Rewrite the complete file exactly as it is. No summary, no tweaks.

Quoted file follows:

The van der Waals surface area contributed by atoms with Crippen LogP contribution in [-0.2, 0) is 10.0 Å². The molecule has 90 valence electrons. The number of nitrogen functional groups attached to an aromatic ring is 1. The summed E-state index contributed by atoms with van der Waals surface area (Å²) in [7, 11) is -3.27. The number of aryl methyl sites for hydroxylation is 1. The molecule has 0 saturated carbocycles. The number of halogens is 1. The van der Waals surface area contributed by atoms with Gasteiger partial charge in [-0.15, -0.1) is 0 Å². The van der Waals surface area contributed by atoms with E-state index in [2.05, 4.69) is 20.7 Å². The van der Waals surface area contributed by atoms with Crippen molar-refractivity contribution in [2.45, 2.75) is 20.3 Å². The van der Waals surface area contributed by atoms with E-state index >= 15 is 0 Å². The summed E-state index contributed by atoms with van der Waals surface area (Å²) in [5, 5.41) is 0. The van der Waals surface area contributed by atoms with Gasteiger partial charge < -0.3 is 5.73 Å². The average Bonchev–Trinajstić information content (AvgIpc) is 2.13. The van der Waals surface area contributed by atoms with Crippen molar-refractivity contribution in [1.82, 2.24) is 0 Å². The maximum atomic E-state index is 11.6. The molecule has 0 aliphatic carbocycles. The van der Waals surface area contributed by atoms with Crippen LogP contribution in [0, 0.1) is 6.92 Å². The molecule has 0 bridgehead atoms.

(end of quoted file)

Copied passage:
The van der Waals surface area contributed by atoms with Crippen LogP contribution in [-0.2, 0) is 10.0 Å². The molecule has 90 valence electrons. The number of nitrogen functional groups attached to an aromatic ring is 1. The summed E-state index contributed by atoms with van der Waals surface area (Å²) in [7, 11) is -3.27. The number of aryl methyl sites for hydroxylation is 1. The molecule has 0 saturated carbocycles. The number of halogens is 1. The van der Waals surface area contributed by atoms with Gasteiger partial charge in [-0.15, -0.1) is 0 Å². The van der Waals surface area contributed by atoms with E-state index in [2.05, 4.69) is 20.7 Å². The van der Waals surface area contributed by atoms with Crippen molar-refractivity contribution in [2.45, 2.75) is 20.3 Å². The van der Waals surface area contributed by atoms with E-state index >= 15 is 0 Å². The summed E-state index contributed by atoms with van der Waals surface area (Å²) in [5, 5.41) is 0. The van der Waals surface area contributed by atoms with Gasteiger partial charge < -0.3 is 5.73 Å². The average Bonchev–Trinajstić information content (AvgIpc) is 2.13. The van der Waals surface area contributed by atoms with Crippen molar-refractivity contribution in [1.82, 2.24) is 0 Å². The maximum atomic E-state index is 11.6. The molecule has 0 aliphatic carbocycles. The van der Waals surface area contributed by atoms with Crippen LogP contribution in [0, 0.1) is 6.92 Å². The molecule has 0 bridgehead atoms.